Susan Black, an education research consultant, wrote an article in the American School Board Journal of the National School Board Association that summarized some of the actions recommended by some researchers in education-related cultural dissonance. The recommendations for educators included:
Other general findings include:
In their book Children of Immigration, Carola and Marcelo Suárez-Orozco discuss dissonance as it relates to Latinos in the United States. Suarez Orozco found that second-generation Hispanics face more acute forms of cultural dissonance than their first generation parents. They also noticed that second-generation individuals also face "special difficulties" that lead to "three general patterns of adjustment"
Suárez-Orozco also compared the experience of exiles from Cuba being reunited with family members with the "...alienated refugees from war-torn Central America..." as they worked through their own adjustment issues, and concluded that Central Americans had to deal with more cultural dissonance than their Cuban counterparts.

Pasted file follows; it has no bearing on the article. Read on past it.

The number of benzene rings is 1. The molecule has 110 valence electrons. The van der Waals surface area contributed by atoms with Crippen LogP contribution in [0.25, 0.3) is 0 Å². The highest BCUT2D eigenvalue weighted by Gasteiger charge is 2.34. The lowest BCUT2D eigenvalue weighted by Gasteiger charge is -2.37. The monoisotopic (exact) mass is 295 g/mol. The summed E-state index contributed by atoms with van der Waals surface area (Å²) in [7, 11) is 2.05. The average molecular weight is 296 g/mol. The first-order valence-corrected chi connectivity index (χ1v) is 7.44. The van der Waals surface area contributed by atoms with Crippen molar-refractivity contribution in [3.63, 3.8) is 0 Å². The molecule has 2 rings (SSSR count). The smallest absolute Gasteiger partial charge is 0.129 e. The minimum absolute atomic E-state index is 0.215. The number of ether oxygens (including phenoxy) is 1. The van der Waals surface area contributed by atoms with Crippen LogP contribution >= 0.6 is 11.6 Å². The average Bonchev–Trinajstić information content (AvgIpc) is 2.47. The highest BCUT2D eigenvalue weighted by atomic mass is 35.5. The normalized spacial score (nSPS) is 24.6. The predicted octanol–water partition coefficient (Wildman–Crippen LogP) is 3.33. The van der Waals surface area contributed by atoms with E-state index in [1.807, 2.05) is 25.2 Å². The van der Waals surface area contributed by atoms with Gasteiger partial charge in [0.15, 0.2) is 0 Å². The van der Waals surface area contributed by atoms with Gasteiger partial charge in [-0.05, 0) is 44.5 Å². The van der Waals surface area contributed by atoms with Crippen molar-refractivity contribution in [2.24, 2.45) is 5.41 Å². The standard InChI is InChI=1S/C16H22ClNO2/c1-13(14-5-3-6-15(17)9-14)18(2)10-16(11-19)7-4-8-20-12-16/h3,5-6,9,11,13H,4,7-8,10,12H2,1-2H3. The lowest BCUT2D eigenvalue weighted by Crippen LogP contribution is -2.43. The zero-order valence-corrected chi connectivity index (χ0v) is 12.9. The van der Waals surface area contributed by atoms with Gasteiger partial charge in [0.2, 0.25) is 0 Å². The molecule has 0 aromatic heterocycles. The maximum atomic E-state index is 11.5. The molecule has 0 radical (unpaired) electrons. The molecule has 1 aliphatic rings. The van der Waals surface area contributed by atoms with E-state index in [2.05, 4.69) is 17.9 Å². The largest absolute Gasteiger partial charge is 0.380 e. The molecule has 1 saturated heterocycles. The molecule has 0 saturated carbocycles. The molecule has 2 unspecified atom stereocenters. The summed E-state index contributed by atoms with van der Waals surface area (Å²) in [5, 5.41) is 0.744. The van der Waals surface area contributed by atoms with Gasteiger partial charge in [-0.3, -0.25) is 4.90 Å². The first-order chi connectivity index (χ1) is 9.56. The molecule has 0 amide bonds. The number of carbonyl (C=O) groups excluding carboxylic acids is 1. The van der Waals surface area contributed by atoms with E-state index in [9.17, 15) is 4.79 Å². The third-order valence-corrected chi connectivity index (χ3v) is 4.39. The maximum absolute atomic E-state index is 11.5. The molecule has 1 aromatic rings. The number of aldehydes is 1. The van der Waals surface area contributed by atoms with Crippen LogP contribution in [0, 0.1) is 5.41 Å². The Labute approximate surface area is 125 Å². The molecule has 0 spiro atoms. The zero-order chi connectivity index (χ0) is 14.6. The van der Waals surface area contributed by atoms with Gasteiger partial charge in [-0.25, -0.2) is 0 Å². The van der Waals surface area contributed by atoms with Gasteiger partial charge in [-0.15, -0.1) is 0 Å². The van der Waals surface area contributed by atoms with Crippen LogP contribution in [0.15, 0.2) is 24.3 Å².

Larry A. Gould wrote a paper for Northern Arizona University "his research reports on the link between feelings of spirituality & how Navajo police officers tend to enforce European-based law. Previous research suggests that a link exists between the officers' depth of feeling of spirituality & the officers' attitude toward the effectiveness traditional methods of social control; however, this research goes a step further & examines the impact of cultural dissonance on the stressors faced by Navajo police officers. The enforcement behavior of the Navajo officers was used as a proxy for the intensity of their feelings concerning the usefulness of traditional vs European-based forces of social control; the underlying assumption being tested is that self-determination is not only a state of law but a state of psychological being. A snowball method of sample development was used to select officers for intensive interviews. The findings suggest that the officers' feeling of spiritual connectedness to his/her culture is inversely related to the strictness of the enforcement of European-based laws. In other words, the more spiritual the officer, the less likely the officer is to rely solely on European-based laws, & the greater the reliance on other methods of problems solving. The finding also suggest that in addition to the stressors normally encounter by all police officers, Navajo officers faced additional stressors that are specific to indigenous officers policing in indigenous communities. 1 Table, 41 References. Adapted from the source document." (Gould)